Friday, March 04, 2011

Goal-line Technology: A Wrong Solution Based On Money

The International Football Association Board (IFAB) will meet in Newport, Wales tomorrow to again consider whether football should adopt goal-line technology, which will determine whether a ball has crossed the line in situations where the referee might be unsure. The use of goal-line technology has been being discussed by the IFAB since 2007 (perhaps earlier) and from all the discussion that has surrounded it, a casual observer might be forgiven for thinking that football is plagued by hundreds of decisions each weekend where the referee cannot determine confidently whether to award a goal.


The reality is somewhat different. Any football fan will tell you that dubious penalties far eclipse incidents where it cannot be determined whether the ball has crossed the line. They will also tell you that in both situations, TV cameras instantly replay footage of the incident, allowing home viewers to determine whether the correct decision has been made. Viewers at home were able to see clearly that England’s Frank Lampard scored a goal against Germany and Mexico were furious after an in-stadium big screen showed everyone that Argentina’s Carlos Tevez was offside when scoring during the 2010 FIFA World Cup. FIFA’s response? Let’s censor in-stadium screens.


It is also dubious as to how far down the football pyramid goal-line technology will be used. Who will make the decision on whether it is introduced? If it is the national association, then the Football Association has a big investment ahead ensuring that everyone from Manchester United to Walthamstow Avenue is equipped with the technology. If it is up to the leagues, then where will the line be drawn?


Most top-level football is televised – if not by a broadcaster, then increasingly by a club’s own TV channel or internet site. Replaying such incidents would not delay the game any longer than determining the results from goal-line technology systems. As it wouldn’t cost anything, why not use them? It is precisely because it wouldn’t cost anything that FIFA will not use television reviews. Tomorrow, FIFA will hear a report from ten companies keen to sell their system to football. Although it would provide the same result, using television reviews would not bring any new money into football.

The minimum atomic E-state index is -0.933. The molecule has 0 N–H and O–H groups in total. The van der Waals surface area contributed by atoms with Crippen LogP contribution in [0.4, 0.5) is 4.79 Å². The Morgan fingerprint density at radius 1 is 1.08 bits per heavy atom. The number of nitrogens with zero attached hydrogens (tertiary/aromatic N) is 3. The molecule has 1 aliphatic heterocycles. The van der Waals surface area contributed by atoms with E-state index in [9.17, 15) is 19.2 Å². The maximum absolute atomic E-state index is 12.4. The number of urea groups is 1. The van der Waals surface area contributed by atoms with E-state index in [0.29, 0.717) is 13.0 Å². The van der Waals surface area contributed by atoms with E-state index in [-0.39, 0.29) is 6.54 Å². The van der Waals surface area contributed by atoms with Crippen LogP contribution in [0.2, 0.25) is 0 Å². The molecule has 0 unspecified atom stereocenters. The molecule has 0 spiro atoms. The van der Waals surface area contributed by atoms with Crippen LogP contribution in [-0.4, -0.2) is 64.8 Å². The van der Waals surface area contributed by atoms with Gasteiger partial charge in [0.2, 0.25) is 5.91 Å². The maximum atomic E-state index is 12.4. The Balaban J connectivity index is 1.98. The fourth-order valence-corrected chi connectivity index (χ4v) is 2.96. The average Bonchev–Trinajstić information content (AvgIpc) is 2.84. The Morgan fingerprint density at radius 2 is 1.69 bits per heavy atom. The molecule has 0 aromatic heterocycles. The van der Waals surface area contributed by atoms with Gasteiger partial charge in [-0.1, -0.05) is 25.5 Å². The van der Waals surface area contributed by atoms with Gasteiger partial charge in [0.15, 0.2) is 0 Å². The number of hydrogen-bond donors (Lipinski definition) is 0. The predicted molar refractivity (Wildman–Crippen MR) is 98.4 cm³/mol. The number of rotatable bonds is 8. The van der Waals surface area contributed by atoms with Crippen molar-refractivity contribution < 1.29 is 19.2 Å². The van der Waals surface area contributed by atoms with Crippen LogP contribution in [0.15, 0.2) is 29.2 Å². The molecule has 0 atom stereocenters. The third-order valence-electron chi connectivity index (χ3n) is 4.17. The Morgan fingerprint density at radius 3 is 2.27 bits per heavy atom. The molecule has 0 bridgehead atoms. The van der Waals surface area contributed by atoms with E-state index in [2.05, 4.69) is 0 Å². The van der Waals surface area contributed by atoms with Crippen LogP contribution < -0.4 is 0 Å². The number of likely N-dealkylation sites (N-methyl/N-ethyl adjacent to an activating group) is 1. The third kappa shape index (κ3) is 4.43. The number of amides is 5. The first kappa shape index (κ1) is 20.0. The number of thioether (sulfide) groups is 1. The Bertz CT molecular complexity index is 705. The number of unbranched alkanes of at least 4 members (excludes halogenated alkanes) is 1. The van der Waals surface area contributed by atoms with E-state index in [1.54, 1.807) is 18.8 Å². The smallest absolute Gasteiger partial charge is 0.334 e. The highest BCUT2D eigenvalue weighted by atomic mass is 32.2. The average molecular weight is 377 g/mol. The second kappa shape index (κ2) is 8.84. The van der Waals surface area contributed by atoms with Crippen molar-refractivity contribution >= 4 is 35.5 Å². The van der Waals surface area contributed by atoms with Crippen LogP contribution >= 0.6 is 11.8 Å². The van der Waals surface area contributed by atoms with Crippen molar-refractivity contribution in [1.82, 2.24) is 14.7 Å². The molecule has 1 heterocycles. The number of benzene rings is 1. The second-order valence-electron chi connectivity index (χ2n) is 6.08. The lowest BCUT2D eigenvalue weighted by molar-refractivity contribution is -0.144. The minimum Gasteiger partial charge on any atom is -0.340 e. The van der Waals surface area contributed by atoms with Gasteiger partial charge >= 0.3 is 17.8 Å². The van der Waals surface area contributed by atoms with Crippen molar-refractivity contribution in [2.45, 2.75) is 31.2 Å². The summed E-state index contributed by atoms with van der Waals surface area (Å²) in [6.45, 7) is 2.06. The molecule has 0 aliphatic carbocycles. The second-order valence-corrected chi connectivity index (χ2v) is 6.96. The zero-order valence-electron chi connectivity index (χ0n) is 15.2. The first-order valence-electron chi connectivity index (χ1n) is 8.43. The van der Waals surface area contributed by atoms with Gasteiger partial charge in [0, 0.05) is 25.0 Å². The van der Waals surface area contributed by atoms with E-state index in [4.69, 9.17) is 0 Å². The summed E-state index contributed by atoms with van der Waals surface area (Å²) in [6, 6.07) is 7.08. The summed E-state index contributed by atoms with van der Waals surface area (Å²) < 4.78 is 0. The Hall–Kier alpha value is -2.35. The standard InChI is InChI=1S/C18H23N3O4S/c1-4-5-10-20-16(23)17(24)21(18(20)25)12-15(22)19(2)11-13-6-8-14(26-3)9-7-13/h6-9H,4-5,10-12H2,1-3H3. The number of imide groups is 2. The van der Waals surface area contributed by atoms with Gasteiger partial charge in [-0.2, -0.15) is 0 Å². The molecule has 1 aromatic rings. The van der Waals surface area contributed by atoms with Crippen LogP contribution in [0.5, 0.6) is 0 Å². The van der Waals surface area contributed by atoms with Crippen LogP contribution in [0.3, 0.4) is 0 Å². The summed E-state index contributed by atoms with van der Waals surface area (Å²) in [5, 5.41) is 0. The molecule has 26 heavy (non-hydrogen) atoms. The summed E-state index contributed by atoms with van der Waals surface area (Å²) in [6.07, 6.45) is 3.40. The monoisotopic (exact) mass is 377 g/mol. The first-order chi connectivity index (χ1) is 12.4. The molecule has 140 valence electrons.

FIFA’s motto is ‘for the good of the game’, yet it is happy to support a system that will cost lots of money, will sort out only a small fraction of wrong decisions and will allow diving and cheating to continue unpunished. A fairer system might be to allow team captains to challenge three decisions during a match, which will then be replayed if the game is being filmed. That way, diving and unjust penalties would also be caught, which can have just as much of an impact on a match as a wrongly-awarded goal.


Andy Brown


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